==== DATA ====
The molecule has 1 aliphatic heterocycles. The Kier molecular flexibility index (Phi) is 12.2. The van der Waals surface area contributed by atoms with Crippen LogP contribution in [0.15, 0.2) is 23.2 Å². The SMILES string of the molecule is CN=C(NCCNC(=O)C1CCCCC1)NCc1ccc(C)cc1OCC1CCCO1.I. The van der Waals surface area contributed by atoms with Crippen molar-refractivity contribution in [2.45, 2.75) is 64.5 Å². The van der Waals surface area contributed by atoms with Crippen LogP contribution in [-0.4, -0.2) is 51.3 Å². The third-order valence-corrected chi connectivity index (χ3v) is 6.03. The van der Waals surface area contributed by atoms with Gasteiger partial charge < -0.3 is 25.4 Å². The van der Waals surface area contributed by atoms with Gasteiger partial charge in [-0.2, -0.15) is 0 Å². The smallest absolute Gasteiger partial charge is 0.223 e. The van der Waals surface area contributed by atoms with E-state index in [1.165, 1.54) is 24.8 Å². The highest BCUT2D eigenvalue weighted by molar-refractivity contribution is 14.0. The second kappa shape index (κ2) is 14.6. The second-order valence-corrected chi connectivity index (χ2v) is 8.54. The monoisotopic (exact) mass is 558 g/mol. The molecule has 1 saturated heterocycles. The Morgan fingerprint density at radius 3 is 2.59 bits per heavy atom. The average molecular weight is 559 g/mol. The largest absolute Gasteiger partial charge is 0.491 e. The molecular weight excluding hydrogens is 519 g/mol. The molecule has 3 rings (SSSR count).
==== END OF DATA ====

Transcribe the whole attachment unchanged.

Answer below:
The molecule has 1 aliphatic heterocycles. The Kier molecular flexibility index (Phi) is 12.2. The van der Waals surface area contributed by atoms with Crippen LogP contribution in [0.15, 0.2) is 23.2 Å². The SMILES string of the molecule is CN=C(NCCNC(=O)C1CCCCC1)NCc1ccc(C)cc1OCC1CCCO1.I. The van der Waals surface area contributed by atoms with Crippen molar-refractivity contribution in [2.45, 2.75) is 64.5 Å². The van der Waals surface area contributed by atoms with Crippen LogP contribution in [-0.4, -0.2) is 51.3 Å². The third-order valence-corrected chi connectivity index (χ3v) is 6.03. The van der Waals surface area contributed by atoms with Gasteiger partial charge < -0.3 is 25.4 Å². The van der Waals surface area contributed by atoms with Gasteiger partial charge in [-0.2, -0.15) is 0 Å². The smallest absolute Gasteiger partial charge is 0.223 e. The van der Waals surface area contributed by atoms with E-state index in [1.165, 1.54) is 24.8 Å². The highest BCUT2D eigenvalue weighted by molar-refractivity contribution is 14.0. The second kappa shape index (κ2) is 14.6. The second-order valence-corrected chi connectivity index (χ2v) is 8.54. The monoisotopic (exact) mass is 558 g/mol. The molecule has 1 saturated heterocycles. The Morgan fingerprint density at radius 3 is 2.59 bits per heavy atom. The average molecular weight is 559 g/mol. The largest absolute Gasteiger partial charge is 0.491 e. The molecular weight excluding hydrogens is 519 g/mol. The molecule has 3 rings (SSSR count).